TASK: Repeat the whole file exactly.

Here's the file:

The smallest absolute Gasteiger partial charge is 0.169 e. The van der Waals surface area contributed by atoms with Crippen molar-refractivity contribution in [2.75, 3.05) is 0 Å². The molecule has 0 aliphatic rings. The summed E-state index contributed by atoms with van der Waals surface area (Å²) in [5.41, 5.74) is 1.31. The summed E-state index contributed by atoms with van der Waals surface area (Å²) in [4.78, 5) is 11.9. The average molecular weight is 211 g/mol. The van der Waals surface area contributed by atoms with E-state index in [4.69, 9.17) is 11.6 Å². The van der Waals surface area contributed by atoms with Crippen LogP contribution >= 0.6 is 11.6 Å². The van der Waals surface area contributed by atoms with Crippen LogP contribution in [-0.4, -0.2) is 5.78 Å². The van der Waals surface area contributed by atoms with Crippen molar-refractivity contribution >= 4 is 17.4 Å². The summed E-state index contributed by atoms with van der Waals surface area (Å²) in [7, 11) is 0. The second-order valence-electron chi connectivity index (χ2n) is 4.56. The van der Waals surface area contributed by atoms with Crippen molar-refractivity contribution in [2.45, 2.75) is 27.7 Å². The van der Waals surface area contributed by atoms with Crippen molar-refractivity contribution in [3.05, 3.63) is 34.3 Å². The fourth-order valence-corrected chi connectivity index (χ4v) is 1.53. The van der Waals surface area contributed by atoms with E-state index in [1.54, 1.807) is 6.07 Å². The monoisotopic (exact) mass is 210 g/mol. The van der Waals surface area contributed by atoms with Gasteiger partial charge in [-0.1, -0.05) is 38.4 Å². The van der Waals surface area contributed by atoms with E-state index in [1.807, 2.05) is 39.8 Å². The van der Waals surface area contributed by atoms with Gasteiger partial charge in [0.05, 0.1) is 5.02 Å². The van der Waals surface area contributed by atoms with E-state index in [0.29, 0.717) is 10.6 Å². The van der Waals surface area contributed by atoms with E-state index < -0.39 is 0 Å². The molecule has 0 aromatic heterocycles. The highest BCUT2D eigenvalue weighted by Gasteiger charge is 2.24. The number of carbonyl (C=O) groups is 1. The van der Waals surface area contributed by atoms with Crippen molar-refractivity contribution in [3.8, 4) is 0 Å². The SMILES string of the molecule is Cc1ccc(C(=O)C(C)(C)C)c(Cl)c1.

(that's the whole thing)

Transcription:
The smallest absolute Gasteiger partial charge is 0.169 e. The van der Waals surface area contributed by atoms with Crippen molar-refractivity contribution in [2.75, 3.05) is 0 Å². The molecule has 0 aliphatic rings. The summed E-state index contributed by atoms with van der Waals surface area (Å²) in [5.41, 5.74) is 1.31. The summed E-state index contributed by atoms with van der Waals surface area (Å²) in [4.78, 5) is 11.9. The average molecular weight is 211 g/mol. The van der Waals surface area contributed by atoms with E-state index in [4.69, 9.17) is 11.6 Å². The van der Waals surface area contributed by atoms with Crippen LogP contribution >= 0.6 is 11.6 Å². The van der Waals surface area contributed by atoms with Crippen LogP contribution in [-0.4, -0.2) is 5.78 Å². The van der Waals surface area contributed by atoms with Crippen molar-refractivity contribution >= 4 is 17.4 Å². The summed E-state index contributed by atoms with van der Waals surface area (Å²) in [7, 11) is 0. The second-order valence-electron chi connectivity index (χ2n) is 4.56. The van der Waals surface area contributed by atoms with Crippen molar-refractivity contribution in [2.45, 2.75) is 27.7 Å². The van der Waals surface area contributed by atoms with Crippen molar-refractivity contribution in [3.05, 3.63) is 34.3 Å². The fourth-order valence-corrected chi connectivity index (χ4v) is 1.53. The van der Waals surface area contributed by atoms with E-state index in [1.54, 1.807) is 6.07 Å². The monoisotopic (exact) mass is 210 g/mol. The van der Waals surface area contributed by atoms with Gasteiger partial charge in [-0.1, -0.05) is 38.4 Å². The van der Waals surface area contributed by atoms with E-state index in [1.807, 2.05) is 39.8 Å². The van der Waals surface area contributed by atoms with Gasteiger partial charge in [0.05, 0.1) is 5.02 Å². The van der Waals surface area contributed by atoms with E-state index in [0.29, 0.717) is 10.6 Å². The van der Waals surface area contributed by atoms with E-state index < -0.39 is 0 Å². The molecule has 0 aromatic heterocycles. The highest BCUT2D eigenvalue weighted by Gasteiger charge is 2.24. The number of carbonyl (C=O) groups is 1. The van der Waals surface area contributed by atoms with Crippen molar-refractivity contribution in [3.8, 4) is 0 Å². The SMILES string of the molecule is Cc1ccc(C(=O)C(C)(C)C)c(Cl)c1.